Schematic of continuous flow hot water heaterIn summary:

• Cold water flows into the water heater when a hot water tap is opened inside your home.

• The water flow is detected by a sensor that ignites the gas burner, to heat the water in the heat exchanger.

• The water typically follows a serpentine pattern through the heat exchanger, absorbing as much heat as possible.

• An electronic control unit modulates the gas burner to maintain a set water temperature.

See all the details on:

How a Tankless Hot Water Heater Works

Combustion Efficiency & Star Ratings

Star ratings encapsulate both a start-up heat up factor for each appliance and combustion efficiency.

As a result, combustion efficiency for each star rating can vary a bit.

However, if we look at combustion efficiency in isolation, it does make it a bit easier to understand what it all means.

The following are all approximate but will give you a good idea what to expect based on what star rating you choose:

4 Star = 73%

5 Star = 80%

6 Star = 87%

7 Star = 94%

Size and Aesthetics

Bosch 26e

Storage tank hot water heaters are big, especially the electric off-peak models. 

Even when installed outdoors, the size can get in the way, particularly with today’s smaller lot sizes. 

Having this large object next to your house also does nothing for the appearance of your home.

At about the size of a small suitcase, tankless water heaters are much smaller than a traditional storage tank heater. 

Mounted flush against the wall, the smaller tankless units take up less space and are also more aesthetically pleasing, as they don’t dominate the exterior appearance of your home.

Health & Safety

Storage tank hot water heaterWith storage tank water heaters, there is the potential for bacteria growth within the tank. 

The World Health Organisation -- WHO -- recommends that stored hot water be kept at a minimum of 60°C.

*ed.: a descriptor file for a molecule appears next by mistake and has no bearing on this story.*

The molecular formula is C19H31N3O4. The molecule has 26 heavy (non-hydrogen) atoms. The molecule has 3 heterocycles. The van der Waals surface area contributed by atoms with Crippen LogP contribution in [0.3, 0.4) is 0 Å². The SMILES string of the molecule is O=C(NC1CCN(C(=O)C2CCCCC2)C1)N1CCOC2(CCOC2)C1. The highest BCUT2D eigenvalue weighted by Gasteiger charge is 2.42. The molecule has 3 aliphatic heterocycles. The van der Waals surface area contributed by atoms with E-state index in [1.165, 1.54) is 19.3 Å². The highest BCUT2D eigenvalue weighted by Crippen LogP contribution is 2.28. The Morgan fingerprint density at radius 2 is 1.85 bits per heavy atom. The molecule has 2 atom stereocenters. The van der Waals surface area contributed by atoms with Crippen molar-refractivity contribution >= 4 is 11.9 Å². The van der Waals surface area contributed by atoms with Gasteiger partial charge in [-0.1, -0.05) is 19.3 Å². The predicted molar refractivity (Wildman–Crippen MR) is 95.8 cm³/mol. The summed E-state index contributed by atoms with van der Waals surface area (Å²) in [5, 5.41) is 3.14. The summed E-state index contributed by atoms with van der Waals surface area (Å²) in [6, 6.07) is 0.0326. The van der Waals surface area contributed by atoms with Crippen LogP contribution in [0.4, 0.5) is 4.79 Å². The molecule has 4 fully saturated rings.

Unless a minimum of 60°C is maintained, hot water tanks can be a breeding ground for Legionnaires’ disease, or Legionellosis, that is caused by a bacterium, Legionella pneumophila. 

It is a respiratory disease that can cause severe pneumonia and is sometimes fatal.

However, Canadian studies have shown, even when the thermostat is set at 60°C, a high percentage -- approximately 40% -- of electric water heaters remain contaminated. 

This is because of the lower temperature, of about 30°C to 40°C, at the bottom of the tank.

With tankless systems, the prevention of bacterial growth is not an issue, as there is no stored water in which bacteria can breed. 

Tankless systems can also be set at 50ºC, so the risk of scalding is greatly reduced without the need of a tempering valve.

What Size Hot Water System Do I Need?

Don't Calculate by Number of People or Bathrooms

The sizing information available is very confusing because manufacturers, and others, are trying to provide a simplified answer to a complicated question. 

Some suggest that you calculate by the number of bathrooms in your home while others say to go by the number of people in your family. 

Also, in many cases, their recommendations are based on the worst case scenarios, assuming higher consumption than your actual water use.

Buying Too Large Wastes Money

The result is that many people end up buying a larger system than they actually need.